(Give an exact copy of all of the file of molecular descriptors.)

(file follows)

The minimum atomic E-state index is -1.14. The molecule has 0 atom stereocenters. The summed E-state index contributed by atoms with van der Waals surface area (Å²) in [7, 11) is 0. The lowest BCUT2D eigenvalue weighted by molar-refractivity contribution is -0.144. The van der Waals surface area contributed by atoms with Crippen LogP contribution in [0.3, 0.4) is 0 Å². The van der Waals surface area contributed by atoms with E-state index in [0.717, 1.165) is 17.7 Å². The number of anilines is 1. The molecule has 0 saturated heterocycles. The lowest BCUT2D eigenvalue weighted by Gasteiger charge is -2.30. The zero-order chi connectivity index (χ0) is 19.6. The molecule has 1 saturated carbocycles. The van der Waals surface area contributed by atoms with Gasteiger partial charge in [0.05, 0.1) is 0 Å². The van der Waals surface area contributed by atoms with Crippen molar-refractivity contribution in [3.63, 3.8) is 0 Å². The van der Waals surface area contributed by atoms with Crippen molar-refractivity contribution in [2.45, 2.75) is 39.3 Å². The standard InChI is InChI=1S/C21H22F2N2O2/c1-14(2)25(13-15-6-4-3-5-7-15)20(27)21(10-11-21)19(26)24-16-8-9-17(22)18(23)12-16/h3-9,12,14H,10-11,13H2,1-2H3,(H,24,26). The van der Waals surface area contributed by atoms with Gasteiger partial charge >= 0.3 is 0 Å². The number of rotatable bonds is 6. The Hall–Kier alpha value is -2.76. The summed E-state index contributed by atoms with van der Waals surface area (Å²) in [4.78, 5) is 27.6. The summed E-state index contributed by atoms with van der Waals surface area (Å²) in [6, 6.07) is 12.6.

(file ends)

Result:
The minimum atomic E-state index is -1.14. The molecule has 0 atom stereocenters. The summed E-state index contributed by atoms with van der Waals surface area (Å²) in [7, 11) is 0. The lowest BCUT2D eigenvalue weighted by molar-refractivity contribution is -0.144. The van der Waals surface area contributed by atoms with Crippen LogP contribution in [0.3, 0.4) is 0 Å². The van der Waals surface area contributed by atoms with E-state index in [0.717, 1.165) is 17.7 Å². The number of anilines is 1. The molecule has 0 saturated heterocycles. The lowest BCUT2D eigenvalue weighted by Gasteiger charge is -2.30. The zero-order chi connectivity index (χ0) is 19.6. The molecule has 1 saturated carbocycles. The van der Waals surface area contributed by atoms with Gasteiger partial charge in [0.05, 0.1) is 0 Å². The van der Waals surface area contributed by atoms with Crippen molar-refractivity contribution in [3.63, 3.8) is 0 Å². The van der Waals surface area contributed by atoms with Crippen molar-refractivity contribution in [2.45, 2.75) is 39.3 Å². The standard InChI is InChI=1S/C21H22F2N2O2/c1-14(2)25(13-15-6-4-3-5-7-15)20(27)21(10-11-21)19(26)24-16-8-9-17(22)18(23)12-16/h3-9,12,14H,10-11,13H2,1-2H3,(H,24,26). The van der Waals surface area contributed by atoms with Gasteiger partial charge >= 0.3 is 0 Å². The number of rotatable bonds is 6. The Hall–Kier alpha value is -2.76. The summed E-state index contributed by atoms with van der Waals surface area (Å²) in [4.78, 5) is 27.6. The summed E-state index contributed by atoms with van der Waals surface area (Å²) in [6, 6.07) is 12.6.